8/101 Votes Alchetron
Country of origin United States
No. of episodes 360
First episode date 3 October 1955
Theme song Mickey Mouse March
Program creators Walt Disney, Bill Walsh
Theme music composer Jimmie Dodd
No. of seasons 14
Producer(s) Bill Walsh (1955–1958)
Final episode date 1959
Presented by Jimmie Dodd
|Created by Walt Disney
Cast Annette Funicello, Jimmie Dodd, Bobby Burgess, Darlene Gillespie, Johnny Crawford
Similar Mickey Mouse, Walt Disney's Wonderfu, Star Search, Spin and Marty, NBC Matinee Theater
The Mickey Mouse Club was an American variety television show that aired intermittently from 1955 to 1996. Created by Walt Disney and produced by Walt Disney Productions, the program was first televised from 1955 to 1959 by ABC, featuring a regular but ever-changing cast of mostly teen performers. Reruns were broadcast by ABC on weekday afternoons during the 1958–59 season, right after American Bandstand. The show was revived after its initial 1955–1959 run on ABC, first from 1977 to 1979 for first-run syndication, and airing again exclusively on Disney Channel from 1989 to 1996.
- Before the TV series
- The 1950s series
- Adult co hosts
- Major serials
- Show themes
- Scheduling and air times
- Australian tour
- 1977 revival The New Mickey Mouse Club
- Theme days
- Theme song and soundtrack
- 19891994 revival The All New Mickey Mouse Club
- Music videos
- Live concerts and performances
- Mouseketeer roster
- 2015 revival in South Korea The Mickey Mouse Club
Before the TV series
Previous to the TV series, there was a theater-based Mickey Mouse Club. The first one started on January 4, 1930, at 12 noon at the Fox Dome Theater in Ocean Park, California with sixty theaters hosting clubs by March 31. The Club released its first issue of the Official Bulletin of the Mickey Mouse Club on April 15, 1930. By 1932, the Club had 1 million members, and in 1933 its first British club opened at Darlington's Arcade Cinema. In 1935, Disney began to phase out the club.
The 1950s series
The Mickey Mouse Club was Walt Disney's second venture into producing a television series, the first being the Walt Disney anthology television series, initially titled Disneyland. Disney used both shows to help finance and promote the building of the Disneyland theme park. Being busy with these projects and others, Disney turned The Mickey Mouse Club over to Bill Walsh to create and develop the format, initially aided by Hal Adelquist.
The result was a variety show for children, with such regular features as a newsreel, a cartoon, and a serial, as well as music, talent and comedy segments. One unique feature of the show was the Mouseketeer Roll Call, in which many (but not all) of that day's line-up of regular performers would introduce themselves by name to the television audience. In the serials, teens faced challenges in everyday situations, often overcome by their common sense or through recourse to the advice of respected elders. Mickey Mouse himself appeared in every show not only in vintage cartoons originally made for theatrical release but in opening, interstitial and closing segments made especially for the show. In both the vintage cartoons and in the new animated segments, Mickey was voiced by his creator Walt Disney. (Disney had previously voiced the character theatrically from 1928 to 1947, and then was replaced by sound effects artist Jimmy MacDonald.)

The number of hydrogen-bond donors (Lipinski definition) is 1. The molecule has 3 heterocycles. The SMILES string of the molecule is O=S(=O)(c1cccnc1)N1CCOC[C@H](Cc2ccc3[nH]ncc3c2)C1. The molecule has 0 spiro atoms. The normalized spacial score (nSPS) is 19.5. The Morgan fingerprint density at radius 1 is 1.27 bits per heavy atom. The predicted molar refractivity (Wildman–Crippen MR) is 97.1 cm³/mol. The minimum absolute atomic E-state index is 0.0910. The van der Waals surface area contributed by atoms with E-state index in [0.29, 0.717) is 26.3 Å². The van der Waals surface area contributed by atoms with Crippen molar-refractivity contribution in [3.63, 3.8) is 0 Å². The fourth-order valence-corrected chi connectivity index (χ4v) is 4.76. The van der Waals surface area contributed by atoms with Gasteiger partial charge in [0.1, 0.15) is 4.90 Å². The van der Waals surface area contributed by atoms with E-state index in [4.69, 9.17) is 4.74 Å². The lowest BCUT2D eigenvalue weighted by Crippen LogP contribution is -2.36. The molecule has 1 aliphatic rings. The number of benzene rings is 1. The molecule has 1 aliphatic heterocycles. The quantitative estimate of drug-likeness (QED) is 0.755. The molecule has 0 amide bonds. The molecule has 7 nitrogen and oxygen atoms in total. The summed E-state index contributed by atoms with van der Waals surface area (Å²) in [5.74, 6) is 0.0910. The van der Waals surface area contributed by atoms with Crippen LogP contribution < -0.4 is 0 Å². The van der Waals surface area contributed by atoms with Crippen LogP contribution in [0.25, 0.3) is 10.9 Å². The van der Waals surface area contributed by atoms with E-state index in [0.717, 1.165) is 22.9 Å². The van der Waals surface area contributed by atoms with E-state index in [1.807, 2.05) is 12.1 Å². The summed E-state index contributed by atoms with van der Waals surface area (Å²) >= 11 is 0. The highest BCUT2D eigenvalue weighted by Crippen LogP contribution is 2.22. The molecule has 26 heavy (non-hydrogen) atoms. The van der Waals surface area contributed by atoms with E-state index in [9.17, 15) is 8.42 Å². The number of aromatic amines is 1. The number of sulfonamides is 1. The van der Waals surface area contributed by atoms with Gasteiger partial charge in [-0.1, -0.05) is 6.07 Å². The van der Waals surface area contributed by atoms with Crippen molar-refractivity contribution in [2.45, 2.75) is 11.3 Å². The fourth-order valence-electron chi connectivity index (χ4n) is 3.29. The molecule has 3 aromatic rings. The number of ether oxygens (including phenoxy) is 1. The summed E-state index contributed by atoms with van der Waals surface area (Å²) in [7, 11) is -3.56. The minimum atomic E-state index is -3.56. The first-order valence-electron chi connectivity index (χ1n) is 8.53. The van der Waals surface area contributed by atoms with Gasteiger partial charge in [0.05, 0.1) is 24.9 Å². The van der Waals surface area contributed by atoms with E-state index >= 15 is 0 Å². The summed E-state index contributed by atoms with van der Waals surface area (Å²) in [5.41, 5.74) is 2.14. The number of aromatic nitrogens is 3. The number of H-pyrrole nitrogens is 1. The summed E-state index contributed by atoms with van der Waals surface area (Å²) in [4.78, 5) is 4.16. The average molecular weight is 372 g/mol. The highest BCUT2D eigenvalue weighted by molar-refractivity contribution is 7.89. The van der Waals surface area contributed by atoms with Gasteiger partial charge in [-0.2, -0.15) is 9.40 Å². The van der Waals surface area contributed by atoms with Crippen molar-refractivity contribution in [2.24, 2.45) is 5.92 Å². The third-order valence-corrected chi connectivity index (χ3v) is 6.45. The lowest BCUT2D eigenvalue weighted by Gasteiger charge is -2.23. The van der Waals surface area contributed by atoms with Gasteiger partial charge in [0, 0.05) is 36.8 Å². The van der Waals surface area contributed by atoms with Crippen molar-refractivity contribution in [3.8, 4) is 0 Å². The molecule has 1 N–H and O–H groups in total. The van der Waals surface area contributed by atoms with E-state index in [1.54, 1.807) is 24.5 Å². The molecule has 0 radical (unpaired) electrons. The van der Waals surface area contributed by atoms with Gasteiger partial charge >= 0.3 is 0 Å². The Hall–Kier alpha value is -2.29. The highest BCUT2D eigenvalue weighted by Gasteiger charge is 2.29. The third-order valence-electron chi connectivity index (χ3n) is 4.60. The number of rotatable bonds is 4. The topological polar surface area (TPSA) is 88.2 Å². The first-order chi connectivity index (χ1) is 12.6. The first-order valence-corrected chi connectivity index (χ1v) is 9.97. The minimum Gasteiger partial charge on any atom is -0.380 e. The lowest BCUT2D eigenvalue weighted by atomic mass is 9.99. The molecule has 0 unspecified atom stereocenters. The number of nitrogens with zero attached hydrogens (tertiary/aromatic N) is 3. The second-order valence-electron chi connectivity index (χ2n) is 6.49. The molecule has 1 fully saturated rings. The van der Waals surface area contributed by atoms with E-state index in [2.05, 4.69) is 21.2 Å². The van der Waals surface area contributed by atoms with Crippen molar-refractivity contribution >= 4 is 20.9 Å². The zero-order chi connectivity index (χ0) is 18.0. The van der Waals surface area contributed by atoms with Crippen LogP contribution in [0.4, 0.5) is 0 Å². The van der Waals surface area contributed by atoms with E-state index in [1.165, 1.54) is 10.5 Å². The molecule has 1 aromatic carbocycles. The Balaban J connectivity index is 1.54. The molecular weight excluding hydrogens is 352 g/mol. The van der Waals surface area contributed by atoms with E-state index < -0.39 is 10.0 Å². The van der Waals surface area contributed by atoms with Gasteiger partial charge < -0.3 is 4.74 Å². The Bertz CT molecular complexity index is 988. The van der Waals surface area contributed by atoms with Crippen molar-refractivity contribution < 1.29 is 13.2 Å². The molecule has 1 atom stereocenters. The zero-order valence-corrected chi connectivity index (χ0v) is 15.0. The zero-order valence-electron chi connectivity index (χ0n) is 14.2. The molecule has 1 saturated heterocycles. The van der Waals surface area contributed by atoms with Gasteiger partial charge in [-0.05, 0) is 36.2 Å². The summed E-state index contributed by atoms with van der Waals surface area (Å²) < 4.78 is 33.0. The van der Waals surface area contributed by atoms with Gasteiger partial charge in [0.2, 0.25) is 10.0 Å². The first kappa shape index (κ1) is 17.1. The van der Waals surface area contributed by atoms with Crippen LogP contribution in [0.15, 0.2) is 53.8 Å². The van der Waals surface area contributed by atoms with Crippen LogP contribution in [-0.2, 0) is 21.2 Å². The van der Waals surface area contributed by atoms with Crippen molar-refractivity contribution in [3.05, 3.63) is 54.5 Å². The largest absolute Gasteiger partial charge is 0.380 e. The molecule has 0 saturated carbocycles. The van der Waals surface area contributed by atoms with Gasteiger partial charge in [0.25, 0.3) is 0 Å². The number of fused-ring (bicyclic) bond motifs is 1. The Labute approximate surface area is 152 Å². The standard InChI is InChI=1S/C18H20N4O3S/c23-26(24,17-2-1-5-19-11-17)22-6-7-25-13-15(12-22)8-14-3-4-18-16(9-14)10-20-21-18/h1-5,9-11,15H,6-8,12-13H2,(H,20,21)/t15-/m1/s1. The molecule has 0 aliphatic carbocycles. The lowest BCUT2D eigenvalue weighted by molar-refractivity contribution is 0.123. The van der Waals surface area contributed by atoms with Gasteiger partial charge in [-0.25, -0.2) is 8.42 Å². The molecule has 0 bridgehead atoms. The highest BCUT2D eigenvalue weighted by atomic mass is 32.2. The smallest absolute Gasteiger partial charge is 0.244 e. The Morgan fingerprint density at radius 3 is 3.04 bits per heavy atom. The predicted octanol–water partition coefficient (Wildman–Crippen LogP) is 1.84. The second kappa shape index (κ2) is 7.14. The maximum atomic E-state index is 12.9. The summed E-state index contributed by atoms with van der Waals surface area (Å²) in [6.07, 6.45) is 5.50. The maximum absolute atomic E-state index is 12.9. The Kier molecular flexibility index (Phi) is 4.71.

Mickey Mouse Club was hosted by Jimmie Dodd, a songwriter and the Head Mouseketeer, who provided leadership both on and off screen. In addition to his other contributions, he often provided short segments encouraging young viewers to make the right moral choices. These little homilies became known as "Doddisms". Roy Williams, a staff artist at Disney, also appeared in the show as the Big Mouseketeer. Roy suggested the Mickey and Minnie Mouse ears worn by the cast members, which he helped create, along with Chuck Keehne, Hal Adelquist, and Bill Walsh.
The main cast members were called Mouseketeers, and they performed in a variety of musical and dance numbers, as well as some informational segments. The most popular of the Mouseketeers comprised the so-called Red Team, which consisted of the following:
The remaining Mouseketeers, consisting of the White or Blue Teams, were Don Agrati (later known as Don Grady when starring as "Robbie" on the long-running sitcom My Three Sons), Sherry Alberoni, Billie Jean Beanblossom, Eileen Diamond, Dickie Dodd (not related to Jimmie Dodd), Mary Espinosa, Bonnie Lynn Fields, Linda Hughes, Dallas Johann, John Lee Johann, Bonni Lou Kern, Charlie Laney, Larry Larsen, Paul Petersen, Lynn Ready, Mickey Rooney Jr., Tim Rooney, Bronson Scott, Margene Storey, Ronnie Steiner, and Mark Sutherland. Larry Larsen, on only for the 1956–57 season, was the oldest Mouseketeer, being born in 1939, and Bronson Scott, on only the 1955-56 season, was the youngest Mouseketeer, being born in July 1947. Among the thousands who auditioned but didn't make the cut were future vocalist/songwriter Paul Williams and future actress Candice Bergen.